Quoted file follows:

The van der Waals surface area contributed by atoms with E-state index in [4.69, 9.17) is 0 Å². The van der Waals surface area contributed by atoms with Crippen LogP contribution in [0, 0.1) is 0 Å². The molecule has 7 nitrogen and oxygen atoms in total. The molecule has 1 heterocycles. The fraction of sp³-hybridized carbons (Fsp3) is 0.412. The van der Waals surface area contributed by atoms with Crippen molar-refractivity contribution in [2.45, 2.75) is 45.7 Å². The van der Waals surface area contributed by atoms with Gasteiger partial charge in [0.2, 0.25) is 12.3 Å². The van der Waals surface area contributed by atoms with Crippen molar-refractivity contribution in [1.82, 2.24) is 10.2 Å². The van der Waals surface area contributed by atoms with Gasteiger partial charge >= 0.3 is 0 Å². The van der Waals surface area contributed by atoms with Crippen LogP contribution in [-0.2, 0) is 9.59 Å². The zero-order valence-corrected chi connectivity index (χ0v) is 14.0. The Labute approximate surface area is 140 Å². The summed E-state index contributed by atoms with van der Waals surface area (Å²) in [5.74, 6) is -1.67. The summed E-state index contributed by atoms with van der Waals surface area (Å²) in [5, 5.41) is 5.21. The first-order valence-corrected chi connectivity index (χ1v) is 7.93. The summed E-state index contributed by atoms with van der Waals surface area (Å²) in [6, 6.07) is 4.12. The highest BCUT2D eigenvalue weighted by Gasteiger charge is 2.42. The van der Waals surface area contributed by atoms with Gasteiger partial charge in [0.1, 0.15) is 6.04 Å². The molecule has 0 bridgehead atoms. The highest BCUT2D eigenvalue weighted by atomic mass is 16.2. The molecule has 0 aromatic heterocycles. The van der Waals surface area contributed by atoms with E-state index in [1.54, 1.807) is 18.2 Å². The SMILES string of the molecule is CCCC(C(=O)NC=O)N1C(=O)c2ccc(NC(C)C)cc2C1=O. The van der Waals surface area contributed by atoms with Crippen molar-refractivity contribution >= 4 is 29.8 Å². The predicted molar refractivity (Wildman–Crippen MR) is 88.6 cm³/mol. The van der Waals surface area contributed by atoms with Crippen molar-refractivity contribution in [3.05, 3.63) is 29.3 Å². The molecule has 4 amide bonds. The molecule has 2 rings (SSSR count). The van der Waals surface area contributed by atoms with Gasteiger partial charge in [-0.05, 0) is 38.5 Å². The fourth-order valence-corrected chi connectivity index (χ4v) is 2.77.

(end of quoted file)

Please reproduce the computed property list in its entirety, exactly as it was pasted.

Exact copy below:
The van der Waals surface area contributed by atoms with E-state index in [4.69, 9.17) is 0 Å². The van der Waals surface area contributed by atoms with Crippen LogP contribution in [0, 0.1) is 0 Å². The molecule has 7 nitrogen and oxygen atoms in total. The molecule has 1 heterocycles. The fraction of sp³-hybridized carbons (Fsp3) is 0.412. The van der Waals surface area contributed by atoms with Crippen molar-refractivity contribution in [2.45, 2.75) is 45.7 Å². The van der Waals surface area contributed by atoms with Gasteiger partial charge in [0.2, 0.25) is 12.3 Å². The van der Waals surface area contributed by atoms with Crippen molar-refractivity contribution in [1.82, 2.24) is 10.2 Å². The van der Waals surface area contributed by atoms with Gasteiger partial charge >= 0.3 is 0 Å². The van der Waals surface area contributed by atoms with Crippen LogP contribution in [-0.2, 0) is 9.59 Å². The zero-order valence-corrected chi connectivity index (χ0v) is 14.0. The Labute approximate surface area is 140 Å². The summed E-state index contributed by atoms with van der Waals surface area (Å²) in [5.74, 6) is -1.67. The summed E-state index contributed by atoms with van der Waals surface area (Å²) in [5, 5.41) is 5.21. The first-order valence-corrected chi connectivity index (χ1v) is 7.93. The summed E-state index contributed by atoms with van der Waals surface area (Å²) in [6, 6.07) is 4.12. The highest BCUT2D eigenvalue weighted by Gasteiger charge is 2.42. The van der Waals surface area contributed by atoms with Gasteiger partial charge in [0.1, 0.15) is 6.04 Å². The molecule has 0 bridgehead atoms. The highest BCUT2D eigenvalue weighted by atomic mass is 16.2. The molecule has 0 aromatic heterocycles. The van der Waals surface area contributed by atoms with E-state index in [1.54, 1.807) is 18.2 Å². The SMILES string of the molecule is CCCC(C(=O)NC=O)N1C(=O)c2ccc(NC(C)C)cc2C1=O. The van der Waals surface area contributed by atoms with Crippen molar-refractivity contribution >= 4 is 29.8 Å². The predicted molar refractivity (Wildman–Crippen MR) is 88.6 cm³/mol. The van der Waals surface area contributed by atoms with Crippen molar-refractivity contribution in [3.05, 3.63) is 29.3 Å². The molecule has 4 amide bonds. The molecule has 2 rings (SSSR count). The van der Waals surface area contributed by atoms with Gasteiger partial charge in [-0.05, 0) is 38.5 Å². The fourth-order valence-corrected chi connectivity index (χ4v) is 2.77.